The Science of Successful Leadership
Success isn’t based on a magic formula you can whip up in a laboratory. But, when a leader does things to create a positive culture in a workplace, there is indeed science that comes into play.
Research done at the Massachusetts Institute of Technology shows that the neuroscience and chemical releases taking place in the brain when we experience successes have tremendous impact on learning. For a business owner, that means when you empower employees to be successful and then celebrate those successes when they happen it strengthens the ability to learn and makes people happier in their jobs. And employees who feel fulfilled and happy in their jobs are more likely to stay in those jobs longer. For Kiddie Academy franchise owners, the ability to create a positive culture is a vital key to attracting and retaining good employees so that your business can thrive.
Here are some observations from Kiddie Academy operations experts and an Academy owner on things successful leaders do.
Create a Culture that Enables Success
“Successful leaders create cultures that people want to be a part of,” said Kiddie Academy’s Vice President of Operations, Sharon Lytwynec. “It involves empowering people and making sure they have the tools they need.”
Lytwynec says you should ask yourself if you’re the leader people want to follow. She says there are a lot of websites and books that offer self-assessment tests you can take to find out what your leadership strengths are. “If you’re new to your leadership role, work to hire and surround yourself with team members whose skills complement your own. Those partnerships will help create the culture you want.”
Look for Strengths and Development Opportunities for Your Staff
“Good leaders find strengths within each member of the team,” said Jeff Pleis, Kiddie Academy’s Director of Operations. “Most successful leaders empower their staff to make decisions and manage their classrooms. They look for opportunities to develop talented staff, challenging them to grow and adding responsibilities based on strengths. It makes them feel valued and makes their jobs more exciting and interesting. A good leader understands what others want to get out of their careers and helps them create a career path to get there.”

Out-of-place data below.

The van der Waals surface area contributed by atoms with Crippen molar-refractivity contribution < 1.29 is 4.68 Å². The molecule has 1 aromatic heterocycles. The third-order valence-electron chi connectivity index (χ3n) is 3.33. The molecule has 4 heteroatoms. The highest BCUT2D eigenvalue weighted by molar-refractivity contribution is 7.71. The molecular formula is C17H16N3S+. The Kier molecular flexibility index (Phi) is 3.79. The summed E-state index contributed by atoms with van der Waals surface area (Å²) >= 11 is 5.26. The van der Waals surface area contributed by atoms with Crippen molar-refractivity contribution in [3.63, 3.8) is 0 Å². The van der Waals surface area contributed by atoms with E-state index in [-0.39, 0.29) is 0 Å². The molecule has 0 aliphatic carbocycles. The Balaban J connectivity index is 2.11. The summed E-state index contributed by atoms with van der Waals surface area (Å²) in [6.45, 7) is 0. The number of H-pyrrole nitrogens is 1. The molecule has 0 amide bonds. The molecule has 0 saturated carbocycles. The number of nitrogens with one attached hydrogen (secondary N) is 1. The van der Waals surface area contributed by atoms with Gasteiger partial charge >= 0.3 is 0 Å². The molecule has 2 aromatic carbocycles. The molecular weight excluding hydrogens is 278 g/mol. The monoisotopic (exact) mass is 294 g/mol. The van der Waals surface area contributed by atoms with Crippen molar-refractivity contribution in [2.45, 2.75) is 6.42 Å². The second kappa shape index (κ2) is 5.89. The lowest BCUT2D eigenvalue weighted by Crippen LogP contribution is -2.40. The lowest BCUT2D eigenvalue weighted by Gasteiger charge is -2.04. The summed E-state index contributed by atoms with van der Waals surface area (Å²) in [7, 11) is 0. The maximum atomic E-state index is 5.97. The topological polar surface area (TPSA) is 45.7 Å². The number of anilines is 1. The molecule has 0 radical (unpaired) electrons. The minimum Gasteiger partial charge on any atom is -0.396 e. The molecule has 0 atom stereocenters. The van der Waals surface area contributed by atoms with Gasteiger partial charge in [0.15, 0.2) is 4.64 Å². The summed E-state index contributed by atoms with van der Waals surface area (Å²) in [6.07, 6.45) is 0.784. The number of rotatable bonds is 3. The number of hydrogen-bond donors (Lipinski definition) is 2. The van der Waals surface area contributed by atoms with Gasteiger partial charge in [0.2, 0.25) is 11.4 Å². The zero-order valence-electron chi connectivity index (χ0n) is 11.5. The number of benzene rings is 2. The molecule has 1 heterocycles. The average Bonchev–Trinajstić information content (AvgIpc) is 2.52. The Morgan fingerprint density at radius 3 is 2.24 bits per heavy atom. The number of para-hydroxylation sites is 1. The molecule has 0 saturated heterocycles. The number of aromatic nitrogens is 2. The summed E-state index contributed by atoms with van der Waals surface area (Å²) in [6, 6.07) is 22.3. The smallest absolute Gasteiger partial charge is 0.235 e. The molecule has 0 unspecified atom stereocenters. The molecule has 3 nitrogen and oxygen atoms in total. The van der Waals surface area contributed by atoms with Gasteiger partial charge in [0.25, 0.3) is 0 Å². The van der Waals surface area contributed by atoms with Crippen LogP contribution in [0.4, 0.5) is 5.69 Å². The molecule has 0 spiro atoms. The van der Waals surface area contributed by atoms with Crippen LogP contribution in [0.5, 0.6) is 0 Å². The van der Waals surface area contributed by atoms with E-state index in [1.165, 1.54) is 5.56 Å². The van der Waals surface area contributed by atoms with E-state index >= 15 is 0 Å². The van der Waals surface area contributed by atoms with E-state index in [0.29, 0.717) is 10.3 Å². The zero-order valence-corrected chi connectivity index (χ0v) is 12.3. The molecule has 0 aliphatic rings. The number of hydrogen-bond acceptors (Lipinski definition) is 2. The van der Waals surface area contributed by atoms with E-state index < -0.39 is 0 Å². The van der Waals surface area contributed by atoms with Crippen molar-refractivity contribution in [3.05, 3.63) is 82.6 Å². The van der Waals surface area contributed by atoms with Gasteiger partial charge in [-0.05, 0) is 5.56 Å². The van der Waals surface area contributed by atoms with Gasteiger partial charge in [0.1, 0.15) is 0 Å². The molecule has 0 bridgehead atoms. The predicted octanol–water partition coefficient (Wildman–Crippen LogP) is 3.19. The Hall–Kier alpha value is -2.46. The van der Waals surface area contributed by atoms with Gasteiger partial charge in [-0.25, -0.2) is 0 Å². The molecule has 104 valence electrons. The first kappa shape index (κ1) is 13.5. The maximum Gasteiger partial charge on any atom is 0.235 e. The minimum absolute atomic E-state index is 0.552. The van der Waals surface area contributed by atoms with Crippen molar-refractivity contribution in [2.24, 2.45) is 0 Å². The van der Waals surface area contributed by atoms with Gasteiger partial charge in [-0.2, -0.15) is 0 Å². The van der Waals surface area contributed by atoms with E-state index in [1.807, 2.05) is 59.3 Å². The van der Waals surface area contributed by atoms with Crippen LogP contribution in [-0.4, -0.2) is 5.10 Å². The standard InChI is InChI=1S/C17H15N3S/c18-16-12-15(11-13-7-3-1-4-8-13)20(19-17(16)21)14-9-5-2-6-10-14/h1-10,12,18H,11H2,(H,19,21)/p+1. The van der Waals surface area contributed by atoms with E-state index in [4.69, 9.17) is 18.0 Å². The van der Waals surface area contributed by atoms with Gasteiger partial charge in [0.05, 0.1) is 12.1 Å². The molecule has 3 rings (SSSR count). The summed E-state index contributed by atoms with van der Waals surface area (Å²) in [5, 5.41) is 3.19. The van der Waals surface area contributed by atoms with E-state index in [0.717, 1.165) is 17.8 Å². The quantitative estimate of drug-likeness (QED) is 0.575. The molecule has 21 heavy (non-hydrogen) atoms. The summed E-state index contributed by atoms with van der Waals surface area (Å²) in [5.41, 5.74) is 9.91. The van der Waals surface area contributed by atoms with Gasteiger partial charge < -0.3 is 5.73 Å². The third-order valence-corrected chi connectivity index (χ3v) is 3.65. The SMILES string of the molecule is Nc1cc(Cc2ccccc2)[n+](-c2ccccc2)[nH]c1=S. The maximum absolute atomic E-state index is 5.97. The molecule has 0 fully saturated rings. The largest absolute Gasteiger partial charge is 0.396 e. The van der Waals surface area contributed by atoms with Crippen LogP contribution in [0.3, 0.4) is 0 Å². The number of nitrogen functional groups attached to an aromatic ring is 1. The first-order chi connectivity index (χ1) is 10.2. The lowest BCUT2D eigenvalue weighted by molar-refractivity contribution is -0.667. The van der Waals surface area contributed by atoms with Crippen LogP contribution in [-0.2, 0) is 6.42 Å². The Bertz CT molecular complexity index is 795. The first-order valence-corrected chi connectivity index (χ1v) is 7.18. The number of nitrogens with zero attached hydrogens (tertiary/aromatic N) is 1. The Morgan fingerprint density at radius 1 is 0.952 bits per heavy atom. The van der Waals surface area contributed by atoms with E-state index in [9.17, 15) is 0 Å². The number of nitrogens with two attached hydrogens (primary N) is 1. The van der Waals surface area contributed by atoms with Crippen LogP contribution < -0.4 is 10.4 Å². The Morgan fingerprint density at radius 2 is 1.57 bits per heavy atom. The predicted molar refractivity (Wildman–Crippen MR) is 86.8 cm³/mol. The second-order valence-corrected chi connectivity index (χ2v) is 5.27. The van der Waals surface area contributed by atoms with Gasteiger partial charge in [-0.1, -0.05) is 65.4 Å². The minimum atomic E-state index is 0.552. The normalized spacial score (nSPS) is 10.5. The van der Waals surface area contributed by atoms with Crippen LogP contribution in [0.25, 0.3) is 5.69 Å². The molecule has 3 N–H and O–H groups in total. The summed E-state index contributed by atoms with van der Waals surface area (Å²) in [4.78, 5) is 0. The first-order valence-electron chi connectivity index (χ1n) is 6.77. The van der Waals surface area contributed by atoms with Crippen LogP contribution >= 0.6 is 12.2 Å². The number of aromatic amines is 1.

Lead by Example
Leslie Musa, owner of Kiddie Academy of Morrisville (NC), says, “To be successful, you lead by example. I like being in the Academy every day. It helps me see what’s going on and helps me build trust with the staff and parents. Someone who can see how the staff is feeling, how the parents are feeling and how the teachers are feeling and then develop an informed strategy for the direction of the business has a much better chance to succeed.”
Provide Feedback and Show Appreciation
Musa says that providing feedback and showing appreciation is also important. “I’m big on communications. I hold one-on-one meetings to check in with the staff,” she said. “It gives me an opportunity to hear from them directly and lets them ask questions. Most of all, it lets them know I care what they think. And when they do good work, let them know you appreciate it. It shows I’m paying attention and value what they contribute. They want to hear it and need to hear it. It makes them happier to be at work.”
Here are some recommended resources to help you strengthen your leadership skills:
“People Styles at Work and Beyond,” by Robert Bolton and Dorothy Grover Bolton
“Strengths Finder,” by Tom Rath
“Strengths-Based Leadership,” by Tom Rath
“The E Myth Revisited,” by Michael E. Gerber